"Oh, ullagone! ullagone! this is a wide world, but what will we do in it, or where will we go?" muttered Bill Doody, as he sat on a rock by the Lake of Killarney. "What will we do? Tomorrow's rent-day, and Tim the Driver swears if we don't pay our rent, he'll cant every ha'perth we have; and then sure enough, there's Judy and myself, and the poor grawls, 1 will be turned out to starve on the high-road, for the never a halfpenny of rent have I!--Oh hone, that ever I should live to see this day!"
Thus did Bill Doody bemoan his hard fate, pouring his sorrows to the reckless waves of the most beautiful of lakes, which seemed to mock his misery as they rejoiced beneath the cloudless sky of a May morning. That lake, glittering in sunshine, sprinkled with fairy isles of rock and verdure, and bounded by giant hills of ever-varying hues, might, with its magic beauty, charm all sadness but despair; for alas,
"How ill the scene that offers rest
And heart that cannot rest agree!"
[paragraph continues] Yet Bill Doody was not so desolate as he supposed; there was one listening to him he little thought of, and help was at hand from a quarter he could not have expected.
"What's the matter with you, my poor man?" said a tall, portly-looking gentleman, at the same time stepping out of a furze-brake. Now Bill was seated on a rock that commanded the view of a large field. Nothing in the field could be concealed from him, except this furze-brake, which grew in a hollow near the margin of the lake. He was, therefore, not a little surprised at the gentleman's sudden appearance, and began to question whether the personage before him belonged to this world or not. He, however, soon mustered courage sufficient to tell him how his crops had failed, how some bad member had charmed away his butter, and how Tim the Driver threatened to turn him out of the farm if he didn't pay up every penny of the rent by twelve o'clock next day.
"A sad story, indeed," said the stranger; "but surely, if you represented the case to your landlord's agent, he won't have the heart to turn you out."
"Heart, your honour; where would an agent get a heart!" exclaimed Bill. "I see your honour does not know him; besides, he has an eye on the farm this long time for a fosterer of his own; so I expect no mercy at all, only to be turned out."
"Take this, my poor fellow, take this," said the stranger, pouring a purse full of gold into Bill's old hat, which in his grief he had flung on the ground. "Pay the fellow your rent, but I'll take care it shall do him no good. I remember the time when things went otherwise in this country, when I would have hung up such a fellow in the twinkling of an eye!"
These words were lost upon Bill, who was insensible to everything but the sight of the gold, and before he could unfix his gaze, and lift up his head to pour out his hundred thousand blessings, the stranger was gone. The bewildered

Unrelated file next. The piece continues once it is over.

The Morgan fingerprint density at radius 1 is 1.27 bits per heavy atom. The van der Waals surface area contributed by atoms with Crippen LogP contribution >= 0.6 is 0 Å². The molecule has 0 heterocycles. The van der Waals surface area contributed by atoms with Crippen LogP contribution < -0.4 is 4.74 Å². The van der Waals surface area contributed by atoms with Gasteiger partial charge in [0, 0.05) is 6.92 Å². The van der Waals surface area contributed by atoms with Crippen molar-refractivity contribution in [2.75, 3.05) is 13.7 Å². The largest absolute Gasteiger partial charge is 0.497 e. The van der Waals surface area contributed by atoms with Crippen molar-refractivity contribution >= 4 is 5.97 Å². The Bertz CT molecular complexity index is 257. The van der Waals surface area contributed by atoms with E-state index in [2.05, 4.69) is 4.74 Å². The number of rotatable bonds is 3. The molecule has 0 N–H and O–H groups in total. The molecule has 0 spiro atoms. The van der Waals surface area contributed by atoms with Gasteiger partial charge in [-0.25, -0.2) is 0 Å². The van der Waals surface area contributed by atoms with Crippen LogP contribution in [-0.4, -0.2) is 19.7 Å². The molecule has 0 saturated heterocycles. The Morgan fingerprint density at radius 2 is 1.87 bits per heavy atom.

peasant looked around in search of his benefactor, and at last he thought he saw him riding on a white horse a long way off on the lake.
"O'Donoghue, O'Donoghue!" shouted Bill; "the good, the blessed O'Donoghue!" and he ran capering like a madman to show Judy the gold, and to rejoice her heart with the prospect of wealth and happiness.
The next day Bill proceeded to the agent's; not sneakingly, with his hat in his hand, his eyes fixed on the ground, and his knees bending under him; but bold and upright, like a man conscious of his independence.
"Why don't you take off your hat, fellow? don't you know you are speaking to a magistrate?" said the agent.
"I know I'm not speaking to the king, sir," said Bill; "and I never takes off my hat but to them I can respect and love. The Eye that sees all knows I've no right either to respect or love an agent!"
"You scoundrel!" retorted the man in office, biting his lips with rage at such an unusual and unexpected opposition, 'I'll teach you how to be insolent again; I have the power, remember."
"To the cost of the country, I know you have," said Bill, who still remained with his head as firmly covered as if he was Lord Kingsale himself.
"But come," said the magistrate; "have you got the money for me? this is rent-day. If there's one penny of it wanting, or the running gale that's due, prepare to turn out before night, for you shall not remain another hour in possession.
"There is your rent," said Bill, with an unmoved expression of tone and countenance; "you'd better count it, and give me a receipt in full for the running gale and all."
The agent gave a look of amazement at the gold; for it was gold--real guineas! and not bits of dirty ragged small notes, that are not fit to light one's pipe with. However willing the agent may have been to ruin, as he thought, the unfortunate tenant, he took up the gold, and handed the
receipt to Bill, who strutted off with it as proud as a cat of her whiskers.
The agent going to his desk shortly after, was confounded at beholding a heap of gingerbread cakes instead of the money he had deposited there. He raved and swore, but all to no purpose; the gold had become gingerbread cakes, just marked like the guineas, with the king's head; and Bill had the receipt in his pocket; so he saw there was no use in saying anything about the affair, as he would only get laughed at for his pains.
From that hour Bill Doody grew rich; all his undertakings prospered; and he often blesses the day that he met with O'Donoghue, the great prince that fives down under the lake of Killarney.